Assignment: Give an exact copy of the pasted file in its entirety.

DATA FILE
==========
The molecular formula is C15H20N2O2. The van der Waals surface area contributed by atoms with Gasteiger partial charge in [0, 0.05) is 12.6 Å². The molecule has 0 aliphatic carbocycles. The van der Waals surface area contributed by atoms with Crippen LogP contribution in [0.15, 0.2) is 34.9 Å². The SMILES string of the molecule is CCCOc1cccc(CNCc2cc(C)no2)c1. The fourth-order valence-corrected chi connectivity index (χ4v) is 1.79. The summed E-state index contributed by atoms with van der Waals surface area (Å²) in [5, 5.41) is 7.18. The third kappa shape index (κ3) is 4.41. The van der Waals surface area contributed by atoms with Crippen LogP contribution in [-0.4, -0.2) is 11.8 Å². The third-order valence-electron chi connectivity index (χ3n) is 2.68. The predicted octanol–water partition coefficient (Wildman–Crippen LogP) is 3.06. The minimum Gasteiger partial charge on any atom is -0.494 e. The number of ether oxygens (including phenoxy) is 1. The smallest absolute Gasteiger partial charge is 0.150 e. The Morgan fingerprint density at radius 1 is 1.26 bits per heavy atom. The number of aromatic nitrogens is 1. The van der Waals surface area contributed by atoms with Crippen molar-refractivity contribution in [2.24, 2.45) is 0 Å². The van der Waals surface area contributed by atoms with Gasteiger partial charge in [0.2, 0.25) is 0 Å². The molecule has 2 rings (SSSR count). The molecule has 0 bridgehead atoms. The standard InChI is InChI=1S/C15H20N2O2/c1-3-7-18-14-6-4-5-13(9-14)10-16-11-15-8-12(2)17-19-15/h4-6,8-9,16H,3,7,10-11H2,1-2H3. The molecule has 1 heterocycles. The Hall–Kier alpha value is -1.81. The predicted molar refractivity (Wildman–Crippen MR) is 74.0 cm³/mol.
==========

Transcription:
The molecular formula is C15H20N2O2. The van der Waals surface area contributed by atoms with Gasteiger partial charge in [0, 0.05) is 12.6 Å². The molecule has 0 aliphatic carbocycles. The van der Waals surface area contributed by atoms with Crippen LogP contribution in [0.15, 0.2) is 34.9 Å². The SMILES string of the molecule is CCCOc1cccc(CNCc2cc(C)no2)c1. The fourth-order valence-corrected chi connectivity index (χ4v) is 1.79. The summed E-state index contributed by atoms with van der Waals surface area (Å²) in [5, 5.41) is 7.18. The third kappa shape index (κ3) is 4.41. The van der Waals surface area contributed by atoms with Crippen LogP contribution in [-0.4, -0.2) is 11.8 Å². The third-order valence-electron chi connectivity index (χ3n) is 2.68. The predicted octanol–water partition coefficient (Wildman–Crippen LogP) is 3.06. The minimum Gasteiger partial charge on any atom is -0.494 e. The number of ether oxygens (including phenoxy) is 1. The smallest absolute Gasteiger partial charge is 0.150 e. The Morgan fingerprint density at radius 1 is 1.26 bits per heavy atom. The number of aromatic nitrogens is 1. The van der Waals surface area contributed by atoms with Crippen molar-refractivity contribution in [2.24, 2.45) is 0 Å². The van der Waals surface area contributed by atoms with Gasteiger partial charge in [0.2, 0.25) is 0 Å². The molecule has 2 rings (SSSR count). The molecule has 0 bridgehead atoms. The standard InChI is InChI=1S/C15H20N2O2/c1-3-7-18-14-6-4-5-13(9-14)10-16-11-15-8-12(2)17-19-15/h4-6,8-9,16H,3,7,10-11H2,1-2H3. The molecule has 1 heterocycles. The Hall–Kier alpha value is -1.81. The predicted molar refractivity (Wildman–Crippen MR) is 74.0 cm³/mol.